Sometimes Saying Nothing is Better

Note: For those patiently waiting for my next Gricar case post, I apologize for the delay, but I am still working on examining the new information received and combining it with my own thoughts. I hope to have something in the next few days.

On January 17, 2009, concerned neighbors entered the home 93 year old Marvin Schur and immediately noticed the cold air. Inside, the windows were frosted and the faucets were frozen. Mr. Schur was found dead lying on his bedroom floor. He was dressed in four layers of clothing and wrapped in a winter jacket. Mr. Schur lived alone as his wife had passed away a few years earlier and they had no children.

An autopsy confirmed that Schur’s death was due to hypothermia, and that he most likely suffered a painful slow death.

A few days early, a regulator had been installed on Mr. Schur’s power box due to unpaid bills. The power company, following an established policy, made no contact with Mr. Schur or anyone else, and instead taped a note to his door informing him of the action. Unfortunately, Mr. Schur did not see or did not understand the note.

Neighbors and relatives have said that he had the money to pay the bills. Residents remember seeing Mr. Schur spend time over the years sitting in his chair watching television.

When interviewed about the incident in his community, Bay City Manager Robert Belleman stated this:

I've said this before and some of my colleagues have said this: Neighbors need to keep an eye on neighbors…When they think there's something wrong, they should contact the appropriate agency or city department.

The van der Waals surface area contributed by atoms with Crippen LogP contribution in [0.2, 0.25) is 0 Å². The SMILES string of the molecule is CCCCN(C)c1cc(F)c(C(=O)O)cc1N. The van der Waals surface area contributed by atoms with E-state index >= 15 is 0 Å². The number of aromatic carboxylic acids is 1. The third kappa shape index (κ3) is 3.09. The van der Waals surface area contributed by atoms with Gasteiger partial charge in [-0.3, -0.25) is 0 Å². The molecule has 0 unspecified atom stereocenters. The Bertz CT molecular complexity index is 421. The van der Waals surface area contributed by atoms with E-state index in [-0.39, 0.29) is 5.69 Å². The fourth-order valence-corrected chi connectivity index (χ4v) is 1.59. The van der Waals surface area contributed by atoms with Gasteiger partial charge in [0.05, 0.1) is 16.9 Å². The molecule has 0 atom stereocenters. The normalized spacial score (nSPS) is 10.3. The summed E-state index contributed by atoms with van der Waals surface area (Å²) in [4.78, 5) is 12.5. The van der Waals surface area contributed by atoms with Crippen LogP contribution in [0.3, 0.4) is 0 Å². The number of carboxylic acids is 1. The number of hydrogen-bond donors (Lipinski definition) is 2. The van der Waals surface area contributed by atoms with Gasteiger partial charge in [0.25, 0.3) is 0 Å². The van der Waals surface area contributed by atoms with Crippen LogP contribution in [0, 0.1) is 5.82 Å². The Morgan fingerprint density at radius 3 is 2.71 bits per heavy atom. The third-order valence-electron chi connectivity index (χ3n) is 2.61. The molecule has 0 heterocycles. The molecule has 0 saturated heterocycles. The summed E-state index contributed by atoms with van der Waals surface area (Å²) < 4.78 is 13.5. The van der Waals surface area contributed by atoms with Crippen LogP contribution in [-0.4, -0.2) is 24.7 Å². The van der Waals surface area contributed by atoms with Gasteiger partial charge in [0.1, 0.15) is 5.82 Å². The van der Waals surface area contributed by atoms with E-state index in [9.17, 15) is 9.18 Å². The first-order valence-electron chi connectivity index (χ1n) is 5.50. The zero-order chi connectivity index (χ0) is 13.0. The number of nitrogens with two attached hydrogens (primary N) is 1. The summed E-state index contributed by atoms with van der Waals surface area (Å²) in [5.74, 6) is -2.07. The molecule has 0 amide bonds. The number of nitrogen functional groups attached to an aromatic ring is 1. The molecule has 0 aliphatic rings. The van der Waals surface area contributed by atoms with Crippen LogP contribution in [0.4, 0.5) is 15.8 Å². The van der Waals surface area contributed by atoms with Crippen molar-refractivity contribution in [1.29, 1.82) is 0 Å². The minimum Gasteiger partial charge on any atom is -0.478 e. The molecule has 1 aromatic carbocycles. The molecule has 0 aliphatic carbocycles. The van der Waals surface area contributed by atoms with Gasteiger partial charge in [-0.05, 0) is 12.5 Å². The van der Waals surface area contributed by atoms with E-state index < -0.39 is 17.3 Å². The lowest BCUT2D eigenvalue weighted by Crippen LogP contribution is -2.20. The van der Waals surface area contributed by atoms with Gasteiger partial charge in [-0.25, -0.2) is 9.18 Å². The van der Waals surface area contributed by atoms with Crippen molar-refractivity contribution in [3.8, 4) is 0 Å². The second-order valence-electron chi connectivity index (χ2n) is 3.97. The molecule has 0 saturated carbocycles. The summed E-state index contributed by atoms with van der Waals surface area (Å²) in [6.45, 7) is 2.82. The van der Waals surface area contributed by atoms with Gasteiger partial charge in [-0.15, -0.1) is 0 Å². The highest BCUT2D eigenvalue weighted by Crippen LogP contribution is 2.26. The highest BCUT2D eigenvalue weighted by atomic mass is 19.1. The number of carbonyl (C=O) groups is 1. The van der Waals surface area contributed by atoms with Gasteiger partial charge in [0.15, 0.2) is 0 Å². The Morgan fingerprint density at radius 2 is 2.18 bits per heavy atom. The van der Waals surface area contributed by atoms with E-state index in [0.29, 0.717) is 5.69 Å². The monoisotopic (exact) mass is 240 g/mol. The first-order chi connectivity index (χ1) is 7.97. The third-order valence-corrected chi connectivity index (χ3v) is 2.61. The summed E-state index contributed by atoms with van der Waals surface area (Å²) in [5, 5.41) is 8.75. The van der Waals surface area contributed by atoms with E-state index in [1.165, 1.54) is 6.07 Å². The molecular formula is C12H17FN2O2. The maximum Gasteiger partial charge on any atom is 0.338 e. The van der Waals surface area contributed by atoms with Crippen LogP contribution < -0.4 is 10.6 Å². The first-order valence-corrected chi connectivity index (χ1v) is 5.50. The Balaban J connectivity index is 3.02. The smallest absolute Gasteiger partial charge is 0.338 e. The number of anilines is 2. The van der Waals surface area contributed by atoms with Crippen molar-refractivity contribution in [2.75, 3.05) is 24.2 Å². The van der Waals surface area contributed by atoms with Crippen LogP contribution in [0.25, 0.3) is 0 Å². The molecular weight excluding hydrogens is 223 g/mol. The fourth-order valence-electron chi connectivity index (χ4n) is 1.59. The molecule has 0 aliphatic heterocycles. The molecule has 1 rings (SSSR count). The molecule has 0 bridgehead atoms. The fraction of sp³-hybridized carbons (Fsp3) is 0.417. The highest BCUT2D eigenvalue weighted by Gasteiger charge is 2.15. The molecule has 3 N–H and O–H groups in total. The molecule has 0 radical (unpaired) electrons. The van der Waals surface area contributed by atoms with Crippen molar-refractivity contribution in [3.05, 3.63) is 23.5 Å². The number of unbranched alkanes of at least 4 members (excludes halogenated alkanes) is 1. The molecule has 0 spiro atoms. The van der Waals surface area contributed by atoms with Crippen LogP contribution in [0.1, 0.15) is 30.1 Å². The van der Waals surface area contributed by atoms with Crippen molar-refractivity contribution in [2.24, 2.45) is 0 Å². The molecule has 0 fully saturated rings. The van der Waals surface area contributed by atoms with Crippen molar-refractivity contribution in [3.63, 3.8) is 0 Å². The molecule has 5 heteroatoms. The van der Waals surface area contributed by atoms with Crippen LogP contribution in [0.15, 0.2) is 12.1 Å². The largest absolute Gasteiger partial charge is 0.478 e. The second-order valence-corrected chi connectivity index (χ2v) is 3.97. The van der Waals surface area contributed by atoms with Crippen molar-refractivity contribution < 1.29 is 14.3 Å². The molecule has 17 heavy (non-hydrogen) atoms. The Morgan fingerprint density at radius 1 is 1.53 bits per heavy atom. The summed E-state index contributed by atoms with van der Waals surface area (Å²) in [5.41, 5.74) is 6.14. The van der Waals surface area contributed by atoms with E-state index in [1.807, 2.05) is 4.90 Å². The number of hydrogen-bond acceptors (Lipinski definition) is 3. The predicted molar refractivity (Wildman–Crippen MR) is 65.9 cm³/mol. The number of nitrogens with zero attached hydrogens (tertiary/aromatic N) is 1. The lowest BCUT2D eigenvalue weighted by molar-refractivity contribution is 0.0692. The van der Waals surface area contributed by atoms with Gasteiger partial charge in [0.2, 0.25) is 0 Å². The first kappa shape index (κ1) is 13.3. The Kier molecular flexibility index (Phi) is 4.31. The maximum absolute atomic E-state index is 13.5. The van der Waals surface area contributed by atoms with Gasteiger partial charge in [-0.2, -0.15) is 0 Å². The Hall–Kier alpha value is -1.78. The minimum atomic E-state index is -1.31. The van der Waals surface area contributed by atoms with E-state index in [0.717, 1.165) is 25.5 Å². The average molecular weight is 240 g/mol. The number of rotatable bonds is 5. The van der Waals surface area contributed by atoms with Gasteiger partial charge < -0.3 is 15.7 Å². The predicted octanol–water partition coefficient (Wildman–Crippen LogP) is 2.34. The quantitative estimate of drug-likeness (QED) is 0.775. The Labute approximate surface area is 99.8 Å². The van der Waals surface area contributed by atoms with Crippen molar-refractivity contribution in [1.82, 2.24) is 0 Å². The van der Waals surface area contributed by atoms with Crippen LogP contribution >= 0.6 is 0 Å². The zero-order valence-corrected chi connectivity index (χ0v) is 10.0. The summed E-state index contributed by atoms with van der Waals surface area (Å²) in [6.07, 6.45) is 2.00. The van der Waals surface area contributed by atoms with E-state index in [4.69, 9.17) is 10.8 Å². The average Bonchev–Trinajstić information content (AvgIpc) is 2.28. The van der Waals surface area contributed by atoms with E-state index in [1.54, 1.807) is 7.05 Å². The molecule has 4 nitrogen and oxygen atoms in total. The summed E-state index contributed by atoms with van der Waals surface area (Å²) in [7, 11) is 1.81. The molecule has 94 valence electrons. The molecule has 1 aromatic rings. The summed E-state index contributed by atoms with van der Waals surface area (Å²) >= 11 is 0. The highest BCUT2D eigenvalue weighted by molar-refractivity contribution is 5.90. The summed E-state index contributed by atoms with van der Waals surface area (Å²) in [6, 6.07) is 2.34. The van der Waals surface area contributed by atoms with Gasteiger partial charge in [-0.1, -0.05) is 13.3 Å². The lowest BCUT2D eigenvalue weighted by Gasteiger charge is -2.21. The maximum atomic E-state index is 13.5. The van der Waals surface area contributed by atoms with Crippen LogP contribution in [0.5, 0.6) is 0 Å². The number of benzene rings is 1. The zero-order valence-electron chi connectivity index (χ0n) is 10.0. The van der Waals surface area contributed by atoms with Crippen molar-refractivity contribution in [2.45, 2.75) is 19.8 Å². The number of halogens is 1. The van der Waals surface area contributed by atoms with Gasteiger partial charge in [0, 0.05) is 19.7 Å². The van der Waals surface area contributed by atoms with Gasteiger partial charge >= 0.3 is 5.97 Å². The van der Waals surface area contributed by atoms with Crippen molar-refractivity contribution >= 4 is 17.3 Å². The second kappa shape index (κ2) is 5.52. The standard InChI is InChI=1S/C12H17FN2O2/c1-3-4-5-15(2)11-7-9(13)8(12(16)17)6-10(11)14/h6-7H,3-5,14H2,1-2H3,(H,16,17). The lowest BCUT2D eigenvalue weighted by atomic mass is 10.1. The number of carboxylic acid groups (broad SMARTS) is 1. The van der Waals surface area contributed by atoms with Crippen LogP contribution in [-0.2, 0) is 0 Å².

What? A tragic and preventable death in Mr. Belleman’s community occurs and this arrogant response is his contribution? He seems to be blaming neighbors for not knowing something was wrong.

I don’t think “neighbors” were notified that the power company was going to limit Mr. Schur’s heat usage due to unpaid bills or that the energy control device was either going to fail or that Mr. Schur may not understand how to reset his heating unit. In fact, "neighbors” were not notifed at all that something was wrong at Mr. Schur's home and they were the ones who actually discovered the body.

In the winter time where I live, I barely see my neighbors. If the same scenario occurred on my block, I doubt that I would notice signs that someone’s heat had been shutoff—-until it was far too late.

Finger-pointing at the neighbors is the last thing a executive in his position should be doing. If he wants to accuse anyone of being at fault, he should be critical of the power company as their policy would be a more deserving target than the local machinist, marketing director, janitor, college student, or whoever lived next door to Mr. Schur.

On a lighter note, here are other quotes that I would assume reflective persons wished that they could retract:

1. "It's not based on any particular data point, we just wanted to choose a really large number." — a Treasury Department spokeswoman explaining how the $700 billion number was chosen for the initial bailout, quoted on Sept. 23.

2. "Beyond its entertainment value, Baywatch has enriched, and in many cases, helped save lives! I'm looking forward to the opportunity to continue with a project which has such significance for so many."--Actor David Hasselhoff

3. "Anyone who says we're in a recession, or heading into one — especially the worst one since the Great Depression — is making up his own private definition of "`recession.'"--Commentator Donald Luskin, the day before Lehman Brothers filed for bankruptcy, The Washington Post, Sept. 14.

4. "In today’s regulatory environment, it’s virtually impossible to violate rules.” Bernard Madoff, money manager, Oct. 20, 2007 On Dec. 11, Madoff was arrested for allegedly running a Ponzi scheme that may have cost investors $50 billion.